Pangong Lake Motorcycle Diaries (Part 2)
Our intentions to have a homestay in Tsaka were quickly curtailed – we couldn’t find a place that would offer such an opportunity. We understood that it was a remote place with probably limited supplies of food available. Meanwhile a dark blue curtain of heavy rain that followed already reached us with occasional gusts of hail.
We still needed about three hours to get to Chushul. It is a military outpost attached to a much bigger village than Tsaka and it has a better road connection to the main well-travelled entry into Pangong Tso.
Now it was time to keep up a fast ride to beat the storm and a nightfall.
Over Tsaka La pass (5680m) there was another river that required a honed riding skill and a confidence in the Indian motorcycles. The darkness of approaching rainfall behind looked ominous and it only added urgency to press forward. The adventure mindset was fully turned on, characterized by intensity of a laser focused awareness of the present moment.
The daylight was noticeably loosing its luminescence when a lone Tata truck showed up from behind the bend. The driver flashed his lights few times. In response I waved a polite greeting thinking “good to see you too”. Only later I realized what it all meant.
It wasn’t a conscious everyday me but another part that can’t think “what if”, “but” or “I am scared”.
With a speed of a galloping desert animal I came to a complete stop. The road ahead disappeared beneath the wide surface of a river full of spindrifts. Regardless of how skookum I considered myself to be, my heart just dropped its rapid rate and I felt a numbing crawl of denial arresting my breath. I even remember uttering syllogistically: “No! It can’t be!”.
The river covering the road was wide. It looked swollen and treacherous in its crazy rush. There was nothing to suggest an alternative way of negotiating this furious obstacle.
To turn back? It was an hour and a half ride into a storm that was about to crash.
Wait here? It was going only to get more intense.
Soon another party caught up with me and Martin with Anna had the same impression. Gusts of wind with rain started reaching us. There was no time to wish for anything to be different, it was time to act and completely abandon a comfort zone, whatever that was.
I turned back and was stunned to see a bike laying flat pinning Martin down into the river.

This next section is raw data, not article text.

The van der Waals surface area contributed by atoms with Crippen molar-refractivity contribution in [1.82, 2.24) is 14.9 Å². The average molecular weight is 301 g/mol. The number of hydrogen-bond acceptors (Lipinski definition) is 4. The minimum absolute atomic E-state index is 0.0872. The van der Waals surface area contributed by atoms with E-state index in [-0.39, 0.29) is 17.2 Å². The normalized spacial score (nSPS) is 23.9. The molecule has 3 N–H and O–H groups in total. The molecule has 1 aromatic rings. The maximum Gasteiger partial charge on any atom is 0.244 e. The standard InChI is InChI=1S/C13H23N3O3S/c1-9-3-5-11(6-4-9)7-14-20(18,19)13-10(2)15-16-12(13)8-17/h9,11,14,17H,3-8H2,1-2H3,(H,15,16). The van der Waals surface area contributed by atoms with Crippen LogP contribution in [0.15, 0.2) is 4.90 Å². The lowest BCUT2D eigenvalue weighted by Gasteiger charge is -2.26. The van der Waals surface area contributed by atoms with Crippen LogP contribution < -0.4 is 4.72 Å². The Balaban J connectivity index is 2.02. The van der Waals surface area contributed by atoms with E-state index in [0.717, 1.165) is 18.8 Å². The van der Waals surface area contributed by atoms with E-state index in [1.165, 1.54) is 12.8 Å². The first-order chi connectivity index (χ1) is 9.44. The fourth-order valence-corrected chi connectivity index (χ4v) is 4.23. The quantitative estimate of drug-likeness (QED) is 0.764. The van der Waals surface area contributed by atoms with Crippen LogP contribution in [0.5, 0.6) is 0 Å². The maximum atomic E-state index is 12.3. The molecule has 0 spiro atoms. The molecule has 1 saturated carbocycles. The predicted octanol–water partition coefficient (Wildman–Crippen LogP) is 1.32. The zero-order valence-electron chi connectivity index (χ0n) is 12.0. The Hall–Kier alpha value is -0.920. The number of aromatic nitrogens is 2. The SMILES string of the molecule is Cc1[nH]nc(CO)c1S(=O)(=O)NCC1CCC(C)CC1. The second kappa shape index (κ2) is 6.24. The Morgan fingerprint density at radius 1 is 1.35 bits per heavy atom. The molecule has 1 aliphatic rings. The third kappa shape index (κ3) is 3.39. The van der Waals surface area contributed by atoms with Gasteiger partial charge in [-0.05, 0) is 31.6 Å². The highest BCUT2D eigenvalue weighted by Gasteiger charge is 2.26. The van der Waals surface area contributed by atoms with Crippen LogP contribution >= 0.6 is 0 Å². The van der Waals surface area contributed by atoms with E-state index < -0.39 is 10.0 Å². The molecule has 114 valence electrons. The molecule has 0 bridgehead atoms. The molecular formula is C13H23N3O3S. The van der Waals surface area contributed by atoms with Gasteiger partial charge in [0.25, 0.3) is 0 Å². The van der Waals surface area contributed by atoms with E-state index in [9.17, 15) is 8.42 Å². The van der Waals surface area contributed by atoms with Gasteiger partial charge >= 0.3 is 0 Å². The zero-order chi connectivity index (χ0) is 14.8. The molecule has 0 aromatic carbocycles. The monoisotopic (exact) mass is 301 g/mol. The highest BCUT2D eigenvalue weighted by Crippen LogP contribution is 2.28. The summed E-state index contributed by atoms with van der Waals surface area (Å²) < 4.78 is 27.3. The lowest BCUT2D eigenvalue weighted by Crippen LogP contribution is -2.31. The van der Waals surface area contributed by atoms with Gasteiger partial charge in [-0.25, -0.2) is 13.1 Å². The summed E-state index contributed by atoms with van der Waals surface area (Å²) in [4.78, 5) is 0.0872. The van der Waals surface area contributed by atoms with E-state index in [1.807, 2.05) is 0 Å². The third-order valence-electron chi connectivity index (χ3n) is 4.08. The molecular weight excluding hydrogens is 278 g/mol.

Martin jumped off the Royal Einfield and waded in to the river to measure depth of the rapids. I sat on my Avenger revving it up, staring into the river and wrestling with a demon of negative fantasy of being washed of the motorcycle in the middle of this mad river.
I saw where its depth was going upwards his crotch. Repulsed to the point of ferocity, I remember myself kicking the gear in and releasing the clutch.
It wasn’t a conscious everyday me but another part that can’t think “what if”, “but” or “I am scared”. It took over and in the next minute my body was moving on top of a swimming metal machine rattled by the burly current reaching up to the tank, loosing and finding traction at the bottom but magically moving across.
In a moment that went like a slow motion movie, my Avenger jumped over a submerged bank, gained momentum and ripped itself out of the water.
By now the rain was beating down hard.
I swiftly regained my sense of ground and marveled how did I make it across the shooting stream with the motorbike that was still cranking. My body sensors came back on and I felt icy cold coming from boots full of water and gusts of whooshing around me.
In a hurry I put the bike on the stand without turning it off and turned back to see how the other party was doing. I saw Anna bravely storming the river. She yelled “Please go help him!”. I was already back fording the stream. when I saw Martin’s Einfield stuck in the water across the river. A thought of it being a reality TV, albeit unscripted flashed across my mind.